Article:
What Makes Wagyu Beef Smell So Good? Science Explains
For about $150 per pound, dedicated carnivores and food connoisseurs alike can get their forks on a luxury: Wagyu beef. Its trademark marbled flesh and soft texture have launched the meat into caviar-like status. And because its fat has a melting point lower than the average human body temperature, it melts in your mouth. The vast majority of the beef comes from Japanese Black cattle.
Part of its allure is the smell — a unique sweet, coconut-like aroma. New research from the Journal of Agricultural and Food Chemistrypinpoints 16 compounds that give it this distinct smell, 10 of which are newly associated with the meat. The strongest element: compounds derived from fatty acid.
Satsuki Inagaki, the lead author, says that while the smell of the beef is important, scientists weren't sure what was behind it. The paper points out that a previous study identified one compound that that played a large role in the beef's smell, but that there was a potential flaw in the study: the meat wasn't cooked to an optimal temperature.
In the recent research, conducted through Ogawa & Company, Ltd., the researchers analyzed several beef samples — along with Wagyu they looked at grass-fed Australian beef and U.S. beef as comparisons.
Alone, these compounds are not necessarily special. Inagaki says that some are also found in foods like tea, beer, citrus fruits, fennel and peanuts. The paper explains that one compound is associated with egg whites, and another with cooked chicken. What sets Wagyu beef apart from other foods, Inagaki explains, is the balance of these compounds.
The largest contributor to the Wagyu smell is a compound derived from fatty acid. There's some logic to this — there's a lot of fat in Wagyu beef. Looking at the flesh, or a photo of it at least, you can see flecks of fat in the meat. Stephen Smith, Texas A&M professor of meat science says, "To me, it's a sea of white with a few flecks of red." Smith explains that the cattle are bred and raised to have 30 to 40 percent fat in the muscle. He says that typical U.S. beef won't even come close to that.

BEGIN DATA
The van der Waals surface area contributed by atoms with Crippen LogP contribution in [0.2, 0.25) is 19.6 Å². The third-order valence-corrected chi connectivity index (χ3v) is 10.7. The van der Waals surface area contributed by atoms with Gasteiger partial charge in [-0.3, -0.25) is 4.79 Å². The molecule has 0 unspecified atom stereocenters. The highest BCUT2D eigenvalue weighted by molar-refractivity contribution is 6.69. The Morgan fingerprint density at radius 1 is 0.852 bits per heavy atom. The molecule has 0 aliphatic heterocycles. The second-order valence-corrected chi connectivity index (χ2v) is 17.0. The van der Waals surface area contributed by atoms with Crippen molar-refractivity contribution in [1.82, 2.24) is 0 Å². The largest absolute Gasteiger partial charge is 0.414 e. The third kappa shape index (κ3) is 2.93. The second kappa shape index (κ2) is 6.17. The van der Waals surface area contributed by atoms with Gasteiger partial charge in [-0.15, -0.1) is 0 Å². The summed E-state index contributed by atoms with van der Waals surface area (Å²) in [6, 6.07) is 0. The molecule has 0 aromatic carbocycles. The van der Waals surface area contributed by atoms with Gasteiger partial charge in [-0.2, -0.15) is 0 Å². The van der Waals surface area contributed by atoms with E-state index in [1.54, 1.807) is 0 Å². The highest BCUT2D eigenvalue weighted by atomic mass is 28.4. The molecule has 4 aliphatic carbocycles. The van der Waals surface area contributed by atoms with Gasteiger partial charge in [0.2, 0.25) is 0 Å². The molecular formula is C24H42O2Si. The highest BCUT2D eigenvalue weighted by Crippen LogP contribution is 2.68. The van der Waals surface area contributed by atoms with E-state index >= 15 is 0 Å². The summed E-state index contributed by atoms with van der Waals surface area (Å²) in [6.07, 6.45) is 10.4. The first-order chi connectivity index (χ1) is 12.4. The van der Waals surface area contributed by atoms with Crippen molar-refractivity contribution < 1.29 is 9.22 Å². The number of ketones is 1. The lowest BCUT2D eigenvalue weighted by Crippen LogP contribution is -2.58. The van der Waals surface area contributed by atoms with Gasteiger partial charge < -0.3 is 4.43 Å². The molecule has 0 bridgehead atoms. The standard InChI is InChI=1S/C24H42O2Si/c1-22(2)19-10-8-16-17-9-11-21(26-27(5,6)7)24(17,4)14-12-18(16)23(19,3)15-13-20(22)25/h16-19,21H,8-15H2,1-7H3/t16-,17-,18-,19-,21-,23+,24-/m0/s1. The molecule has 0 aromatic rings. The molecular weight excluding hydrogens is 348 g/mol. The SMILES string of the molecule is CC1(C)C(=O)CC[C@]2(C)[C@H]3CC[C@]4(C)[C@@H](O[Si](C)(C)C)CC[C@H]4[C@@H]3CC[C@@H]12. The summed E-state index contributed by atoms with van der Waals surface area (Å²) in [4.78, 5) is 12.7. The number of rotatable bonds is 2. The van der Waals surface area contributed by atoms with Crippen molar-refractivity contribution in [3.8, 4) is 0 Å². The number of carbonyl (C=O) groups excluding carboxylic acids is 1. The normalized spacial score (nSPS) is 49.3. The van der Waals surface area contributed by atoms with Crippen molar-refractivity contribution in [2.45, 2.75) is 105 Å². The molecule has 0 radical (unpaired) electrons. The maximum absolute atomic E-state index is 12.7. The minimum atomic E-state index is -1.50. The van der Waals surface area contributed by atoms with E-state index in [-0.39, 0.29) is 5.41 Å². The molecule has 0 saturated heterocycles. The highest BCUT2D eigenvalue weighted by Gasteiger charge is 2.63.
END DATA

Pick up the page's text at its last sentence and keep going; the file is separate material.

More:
Iowa State University professor of animal science Joseph Sebranek explains, "It's a genetic trait of these particular breeds of cattle to lay down more fat and give a different fatty acid composition."
Smith adds that it's also partially dietary — the animals are typically fed corn and are kept alive longer than other types of cattle. High quality U.S. beef is from animals likely fed for 16 to 18 months, he says, while Wagyu beef is fed for at least 30 months.
If you're trying to sink your teeth into this beef in the U.S., good luck. Wagyu, Smith says, means "Japanese style cattle," and hails from four Japanese breeds. There is "American Wagyu" from exported Japanese cattle, but it's difficult to say just how purely Wagyu it is.
You also might see it referred to as "Kobe beef" in the U.S., which is actually a specific type of Wagyu beef produced only in a particular area of Japan. It's unlikely you'll find it in the U.S. — there are only about 3,000 cattle each year that are certifiable Kobe beef, and until 2012, it wasn't shipped outside of Japan.
Why do you see restaurants advertising Kobe burgers then? Forbes.com writer Larry Olmstead wrote a popular series on Kobe beef. He explained on All Things Considered that under U.S. law, there aren't any specific rules as to what qualifies as Kobe beef, "so we can call pretty much anything we want Kobe."
To catch a whiff of this aromatic beef and a taste of its fatty acid, your best bet is probably to go to Japan.
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